8 ways to stay sane through the holidays
Tried and true techniques to keep your wits sharp during the stressful holiday march.
Wed, Nov 03, 2010 at 02:20 PM
The holidays used to start somewhere after Thanksgiving in a subtle showing of gingerbread kits at the supermarket. Perhaps a candy cane display would appear somewhere around mid-November. Then Black Friday swarmed into existence, possibly willed into creation by the ghosts of cut-up credit cards. Now Christmas decorations and foodstuffs can be seen in supermarkets on the new unofficial start of the holiday season: 12:01 a.m., Nov. 1.
For many, the holidays are like a starter gun going off for a marathon that ends sometime after the new year. Between decorations, dinners and gift details, all the joy of the holiday season can seem as real as Santa Claus. But there are ways to navigate the season with sanity. Check out our list of eight smart ways to decompress during the holidays — and possibly have a little fun along the way.
1. Get outside
This can be difficult for the part of the country that doesn’t include a winter of sunny skies and 65 degrees. But taking 10 minutes to walk around your block can do wonders for your stressed-out state. If you live in a southerly place, go out and work in your winter garden. If snow is a daily part of life, shovel the front walk. Bring the kids with you, or take the moment for yourself. Just the act of breathing fresh air will let you breathe a little easier.
2. Take five seconds — and repeat
The next time you feel like your head is about to burst — take five seconds. Inhale. Then take five more seconds. Repeat. Focus on the positive. Five seconds. You can afford that once a day, right?
3. Step away from the surplus sugar
This can be difficult when you’re inundated with holiday parties or rushing to get errands done. But nothing is going to feed more stress than sugar, spice and everything unhealthy. Sure, indulge a little — it’s the holidays. Just proceed with caution. While binging on caffeine and sugar might help you through the day, the crash you experience will exhaust you even more. So meet stress head-on with a balanced breakfast and be sure to keep your mind clear with healthy meals throughout the day.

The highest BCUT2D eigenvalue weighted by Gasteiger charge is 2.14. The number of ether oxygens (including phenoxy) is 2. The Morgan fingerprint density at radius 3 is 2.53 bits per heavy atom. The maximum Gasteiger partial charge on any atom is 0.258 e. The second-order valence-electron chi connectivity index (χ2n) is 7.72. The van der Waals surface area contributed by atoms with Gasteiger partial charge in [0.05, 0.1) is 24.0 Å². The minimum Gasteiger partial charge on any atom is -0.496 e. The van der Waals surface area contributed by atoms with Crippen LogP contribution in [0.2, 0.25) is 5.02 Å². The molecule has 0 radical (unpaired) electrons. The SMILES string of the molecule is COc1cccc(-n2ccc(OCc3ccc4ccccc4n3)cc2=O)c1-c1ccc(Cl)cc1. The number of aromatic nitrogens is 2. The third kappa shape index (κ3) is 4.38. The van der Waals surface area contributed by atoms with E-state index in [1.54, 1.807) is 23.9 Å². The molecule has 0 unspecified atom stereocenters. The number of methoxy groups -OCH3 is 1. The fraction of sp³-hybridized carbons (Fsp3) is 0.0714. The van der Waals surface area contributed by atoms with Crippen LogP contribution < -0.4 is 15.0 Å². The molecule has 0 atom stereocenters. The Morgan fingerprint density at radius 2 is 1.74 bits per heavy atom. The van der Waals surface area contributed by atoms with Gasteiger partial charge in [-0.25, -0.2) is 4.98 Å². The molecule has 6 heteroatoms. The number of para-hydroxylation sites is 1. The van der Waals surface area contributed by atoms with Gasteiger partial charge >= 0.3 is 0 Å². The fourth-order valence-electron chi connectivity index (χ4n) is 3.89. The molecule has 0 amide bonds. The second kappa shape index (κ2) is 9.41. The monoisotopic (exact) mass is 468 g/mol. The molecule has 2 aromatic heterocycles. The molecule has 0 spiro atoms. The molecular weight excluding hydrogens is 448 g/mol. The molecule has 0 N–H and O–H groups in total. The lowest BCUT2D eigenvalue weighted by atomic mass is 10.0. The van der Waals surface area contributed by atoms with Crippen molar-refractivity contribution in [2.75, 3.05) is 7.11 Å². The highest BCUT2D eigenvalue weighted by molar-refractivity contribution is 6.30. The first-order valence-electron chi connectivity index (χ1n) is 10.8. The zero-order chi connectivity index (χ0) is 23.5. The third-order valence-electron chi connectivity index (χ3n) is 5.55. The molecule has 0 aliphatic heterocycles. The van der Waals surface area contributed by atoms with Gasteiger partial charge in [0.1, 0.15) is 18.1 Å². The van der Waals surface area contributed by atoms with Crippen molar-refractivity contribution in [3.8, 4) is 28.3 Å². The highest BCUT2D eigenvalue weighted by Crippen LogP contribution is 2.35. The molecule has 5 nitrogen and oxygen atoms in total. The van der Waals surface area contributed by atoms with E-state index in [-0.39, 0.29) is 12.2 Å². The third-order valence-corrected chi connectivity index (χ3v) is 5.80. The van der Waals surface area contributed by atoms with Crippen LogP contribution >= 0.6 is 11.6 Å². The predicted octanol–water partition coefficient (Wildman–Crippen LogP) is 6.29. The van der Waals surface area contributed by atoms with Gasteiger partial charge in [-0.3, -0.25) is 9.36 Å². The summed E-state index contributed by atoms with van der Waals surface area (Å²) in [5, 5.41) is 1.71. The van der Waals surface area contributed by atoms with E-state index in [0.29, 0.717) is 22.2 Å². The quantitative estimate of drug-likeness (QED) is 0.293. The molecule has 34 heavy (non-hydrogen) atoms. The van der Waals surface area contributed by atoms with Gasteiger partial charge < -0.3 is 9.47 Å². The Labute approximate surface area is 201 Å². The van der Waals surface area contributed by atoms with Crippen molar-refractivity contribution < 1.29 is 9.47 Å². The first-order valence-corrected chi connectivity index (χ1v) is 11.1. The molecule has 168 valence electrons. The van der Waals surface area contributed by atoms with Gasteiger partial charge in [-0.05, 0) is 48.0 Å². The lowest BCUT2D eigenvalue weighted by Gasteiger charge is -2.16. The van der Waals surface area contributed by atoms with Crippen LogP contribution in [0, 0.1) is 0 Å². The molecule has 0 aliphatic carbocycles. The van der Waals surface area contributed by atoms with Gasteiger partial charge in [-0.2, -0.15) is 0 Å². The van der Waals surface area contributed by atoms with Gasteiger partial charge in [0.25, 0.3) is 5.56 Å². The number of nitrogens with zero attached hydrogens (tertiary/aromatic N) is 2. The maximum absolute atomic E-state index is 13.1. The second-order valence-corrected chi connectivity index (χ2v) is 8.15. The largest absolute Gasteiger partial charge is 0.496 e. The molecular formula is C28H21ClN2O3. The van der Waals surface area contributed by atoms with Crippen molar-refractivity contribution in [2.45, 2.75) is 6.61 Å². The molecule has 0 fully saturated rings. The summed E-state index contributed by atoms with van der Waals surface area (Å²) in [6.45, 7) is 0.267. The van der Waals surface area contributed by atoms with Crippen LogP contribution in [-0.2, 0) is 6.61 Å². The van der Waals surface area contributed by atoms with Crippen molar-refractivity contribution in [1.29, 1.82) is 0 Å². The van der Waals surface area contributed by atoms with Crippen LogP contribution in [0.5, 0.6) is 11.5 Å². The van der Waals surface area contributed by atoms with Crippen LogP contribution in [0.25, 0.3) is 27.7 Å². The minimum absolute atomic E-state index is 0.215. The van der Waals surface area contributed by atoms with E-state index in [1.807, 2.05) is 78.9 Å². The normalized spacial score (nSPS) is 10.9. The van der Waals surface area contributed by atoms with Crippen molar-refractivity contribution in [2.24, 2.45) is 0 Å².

4. Turn down the thermostat
Your inclination might be to crank the heat during the holidays, but studies show that people are more relaxed when they are cool. And you will save yourself the stress of opening a jacked-up heating bill one month later.
This is not running down the aisle at Whole Foods Market for cheap nut loaf or wrestling a woman for possession of the last roll of recycled wrapping paper. Physical activity plays a key role in reducing stress, but we tend to ignore that when things get busy. Exercise can seriously release pent-up stress. It might seem difficult to fit in exercise in the midst of holiday mayhem, but a few moments of effort can make a difference when you feel like you’re going to lose it.
6. Make a list, check it twice
Holiday parties often cause forced interaction with relatives and friends who you have about as much in common with as polar bears to piranhas (other than they all bite). But there’s nothing wrong with letting your host know that you have another obligation that you simply can’t miss. An excuse to check out early is an excuse to preserve your sanity.
7. Keep it real
The biggest source of frustration over the holidays sometimes occurs with the expectation that there should be no frustrations. Don’t expect dinner to look like a “Leave It to Beaver” episode. Approach the holidays like a wedding — it’s great to have an interest in table settings, but in the end, it’s about the people surrounding you.
8. Sit in front of the holiday decorations.
Be it a Christmas tree, menorah or Kwanzaa candle holder — take a moment to enjoy the lighted decorations you toiled to put up. This can be a great excuse to take five — or 10. So sit down with cup of cocoa, turn on the holiday music, and actually relax for a few minutes in front of the lights. Who knows, you might just start to enjoy yourself — and the holidays!
For further reading: Study: Women are more sensitive to stress
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